Ollie Horn Made Some Funny Friends In Japan
- Claire Sawers
- 22 August 2018
This article is from 2018.
Our man in Japan reflects on racism, fame and identity
There are blow-up kawaii toys of Hello Kitty and teddy bears on the seats when you enter this karaoke party-sized room in the basement of a nightclub. Because it's a small space, and he's packed in punters most lunchtimes so far, Ollie Horn has added an extra show at night too. He packs a lot into his show too, including a support act, for starters, Saku Yanagawa, a Chicago-based comedian who wants to break away from the Japanese style of slapstick comedy and does observational stuff about Asian stereotypes, visa woes and things he finds annoying about Americans.
Horn's set begins with an interesting bit of backstory; he moved to Japan in 2014 to do academic research into trademark law, but bizarrely ended up becoming a recognisable TV celebrity instead (well, a 'big in Japan' celebrity). He does a lot of smart, questioning stuff about racism, cultural differences and the trouble with expat communities in Southeast Asia, before confessing sheepishly that he was educated at Oxford, for which he carries a certain amount of class guilt. Horn wrestles with unfair power dynamics between East and West, and is clearly still trying to figure out where he fits in.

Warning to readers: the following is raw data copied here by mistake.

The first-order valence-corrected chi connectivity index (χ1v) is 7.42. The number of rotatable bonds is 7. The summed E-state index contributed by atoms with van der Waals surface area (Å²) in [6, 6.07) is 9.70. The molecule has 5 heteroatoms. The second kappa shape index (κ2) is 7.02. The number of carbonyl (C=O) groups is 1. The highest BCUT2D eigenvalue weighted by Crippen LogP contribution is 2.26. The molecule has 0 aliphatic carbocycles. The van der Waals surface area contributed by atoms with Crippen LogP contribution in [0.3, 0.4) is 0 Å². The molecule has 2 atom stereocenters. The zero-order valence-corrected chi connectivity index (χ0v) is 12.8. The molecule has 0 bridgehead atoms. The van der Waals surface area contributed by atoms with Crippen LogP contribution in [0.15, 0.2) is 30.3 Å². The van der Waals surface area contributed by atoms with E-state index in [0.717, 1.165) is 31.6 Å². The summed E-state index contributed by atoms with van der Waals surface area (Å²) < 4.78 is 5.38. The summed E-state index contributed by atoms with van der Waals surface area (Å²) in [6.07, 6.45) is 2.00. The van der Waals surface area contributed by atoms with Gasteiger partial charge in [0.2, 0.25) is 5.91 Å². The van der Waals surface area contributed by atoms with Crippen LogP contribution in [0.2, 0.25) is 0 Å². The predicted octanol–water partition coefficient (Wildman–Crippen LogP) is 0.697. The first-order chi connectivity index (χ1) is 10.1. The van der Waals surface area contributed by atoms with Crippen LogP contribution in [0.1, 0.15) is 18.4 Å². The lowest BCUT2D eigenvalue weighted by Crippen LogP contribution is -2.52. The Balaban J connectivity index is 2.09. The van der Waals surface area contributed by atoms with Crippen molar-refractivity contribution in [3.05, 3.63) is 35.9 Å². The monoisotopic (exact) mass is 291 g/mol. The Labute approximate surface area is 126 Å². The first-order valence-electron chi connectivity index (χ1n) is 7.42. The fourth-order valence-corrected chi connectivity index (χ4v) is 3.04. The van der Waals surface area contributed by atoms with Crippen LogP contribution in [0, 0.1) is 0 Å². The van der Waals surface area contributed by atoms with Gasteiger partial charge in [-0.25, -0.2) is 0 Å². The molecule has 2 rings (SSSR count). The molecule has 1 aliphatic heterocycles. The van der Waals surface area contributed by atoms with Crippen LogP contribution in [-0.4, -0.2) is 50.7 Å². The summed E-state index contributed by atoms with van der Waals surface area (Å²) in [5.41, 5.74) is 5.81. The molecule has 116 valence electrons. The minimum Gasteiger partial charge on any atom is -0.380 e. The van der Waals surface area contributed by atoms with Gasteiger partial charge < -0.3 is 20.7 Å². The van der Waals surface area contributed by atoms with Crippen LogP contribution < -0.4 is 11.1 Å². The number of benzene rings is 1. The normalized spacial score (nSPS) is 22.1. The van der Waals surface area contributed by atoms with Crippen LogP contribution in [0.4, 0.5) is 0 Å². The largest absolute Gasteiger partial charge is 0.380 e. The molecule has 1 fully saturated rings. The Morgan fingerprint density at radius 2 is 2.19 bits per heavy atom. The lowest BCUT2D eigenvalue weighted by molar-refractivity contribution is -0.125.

Noticing that there was next to no comedy scene in Japan, he set up a comedy club, which gave him a platform to talk about his mum's odious new boyfriend and his obsession with fried chicken, as well as more serious stuff like Japan's identity crisis or the dangers of isolationism for islands such as Britain and Japan. It's a dense, funny show, with video clips of the strange Japanese commercials he starred in for cash, plus top facts about vending machines and ramen soup.
Laughing Horse @ Cabaret Voltaire, until 26 Aug, 12.10pm, 9pm, donations.